From what I've heard and read, apparently most doctors and other diabetes experts discount or outright reject the claim that chromium has significant benefits for diabetes, or perhaps only one or the other type?
I'm going to recount my personal anecdote regarding chromium, but it is crucial
to always remember that anecdotes are East and reliable evidence is West, and never the twain...
I was diagnosed with Type 2 early this century. At 5'10" and 350 lbs I was a quite morbidly obese man (I've been stably down to around 205 for more than a decade now, as a result of simply eating less --- no diets, no surgery, but strangely, little exercise to go along with that). Quite foolishly, I still drink 32 or more ounces of sugared soda a day, only rarely diluted 30-50%. This is certainly quite stupid, but drinking water makes my very dry mouth FAR drier, I can't tolerate artificial sweeteners, and fruit juices have roughly the same number of carbs as soda per volume anyway (I've really
got to dilute much more often!)
But here's the thing: Although my blood sugar testing reveals dangerously high glucose levels, as should be expected from such a sugared soda drinker, my A1c has been in the fives for the last few years, but during the first decade+ after I lost almost 150 pounds, it was in the low to mid FOURS! This is wildly
inconsistent with glucose readings of 200-250 or more! Something very weird is going on.
By the way, the reason why my blood glucose testing is so uncommon is that -- although I've tried about
a dozen different lancet and lancet injection devices -- I'm forced to manually jab my fingertips with a bare lancet if I have any hope at all getting enough blood for testing, even though I use a FreeStyle meter which only requires a tiny bit of blood! And "alternative-site" testing is even worse. It shouldn't be surprising that I test only rarely considering what I have to go through. To have any hope of getting enough blood, I have to soak the chosen hand in hot water for at least 5 or more minutes, then shake that hand extremely vigorously in order to use centrifugal force to try to get enough blood to my fingertips, and even then I end up usually having to force more blood out with my fingers, which reportedly alters the readings to some degree. I also discovered that normal lances are made very thin to reduce pain, so I had to order special high-gauge lancets to get sufficient blood.**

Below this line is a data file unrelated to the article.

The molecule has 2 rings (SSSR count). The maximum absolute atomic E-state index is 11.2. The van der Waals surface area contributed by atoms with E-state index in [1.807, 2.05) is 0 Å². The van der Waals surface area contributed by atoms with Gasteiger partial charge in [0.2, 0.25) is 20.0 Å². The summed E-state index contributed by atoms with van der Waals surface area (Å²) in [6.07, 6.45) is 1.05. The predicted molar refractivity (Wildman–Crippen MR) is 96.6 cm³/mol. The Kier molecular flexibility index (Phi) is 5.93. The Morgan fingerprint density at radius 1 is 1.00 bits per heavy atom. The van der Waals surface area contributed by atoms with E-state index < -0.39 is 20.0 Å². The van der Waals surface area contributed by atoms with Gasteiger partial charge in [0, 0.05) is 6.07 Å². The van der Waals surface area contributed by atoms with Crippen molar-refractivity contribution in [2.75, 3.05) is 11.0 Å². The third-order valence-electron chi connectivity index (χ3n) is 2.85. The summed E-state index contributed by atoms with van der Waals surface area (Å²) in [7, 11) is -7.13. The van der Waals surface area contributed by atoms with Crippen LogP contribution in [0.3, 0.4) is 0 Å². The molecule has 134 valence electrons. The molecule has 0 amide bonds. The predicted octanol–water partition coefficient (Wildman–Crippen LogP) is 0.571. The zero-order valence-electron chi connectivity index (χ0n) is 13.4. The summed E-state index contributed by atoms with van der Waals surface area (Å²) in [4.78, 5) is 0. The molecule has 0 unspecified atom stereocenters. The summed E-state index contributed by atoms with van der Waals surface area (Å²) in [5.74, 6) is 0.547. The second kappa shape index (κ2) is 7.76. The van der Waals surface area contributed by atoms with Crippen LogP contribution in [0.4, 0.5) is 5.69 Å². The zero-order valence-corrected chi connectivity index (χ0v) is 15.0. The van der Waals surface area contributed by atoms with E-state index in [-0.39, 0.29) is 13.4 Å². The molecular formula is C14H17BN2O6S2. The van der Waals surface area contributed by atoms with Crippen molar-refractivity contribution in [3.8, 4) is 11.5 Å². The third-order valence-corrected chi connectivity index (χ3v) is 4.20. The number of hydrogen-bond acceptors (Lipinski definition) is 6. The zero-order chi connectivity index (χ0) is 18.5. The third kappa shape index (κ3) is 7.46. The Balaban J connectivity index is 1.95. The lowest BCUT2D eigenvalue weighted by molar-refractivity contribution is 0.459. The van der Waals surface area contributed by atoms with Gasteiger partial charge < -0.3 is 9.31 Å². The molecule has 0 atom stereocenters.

Anyway, this quite inexplicable situation with sky-high blood glucose readings and exceptionally good A1c levels requires some
rational explanation (which none of my doctors has been even remotely able to provide). So I can't help but to think these improbably great A1c levels must
result not from pharmaceuticals alone (metformin and glipizide), but something else in combination with them. I very much tend to believe, but not actually know
, that taking 1 gram of chromium picolinate every day -- which I've done ever since I was diagnosed -- is the other major contributor. I had read glowing claims about
chromium online, but I'm sufficiently skeptical of pretty much all supplement claims, and I saw that as the quality of the medical information sources improved, the evidence of efficacy dropped substantially (please keep that in mind).
So I strongly suspect that the great benefit of taking chromium I've seen in myself is highly dependent on my particular individual physiology and individual case of diabetes.
And note importantly that the benefits in my case are clearly decreasing with time and/or age! I had been seeing A1c levels of low to mid fours, but now I'm at 5.7 and probably worsening.
** I just today learned of the Abbot FreeStyle Libre, which miraculously requires no poking at all! I'm going to see if my Medicare Advantage policy will cover all or some of it (I'm younger than 65, but have been on Medicare Disability for about
twenty years). I'm going to emphasize to them what I've noted above concerning the futility of ordinary glucose testing in my case.
Post Edited (Skeptical1) : 10/11/2018 9:13:14 PM (GMT-6)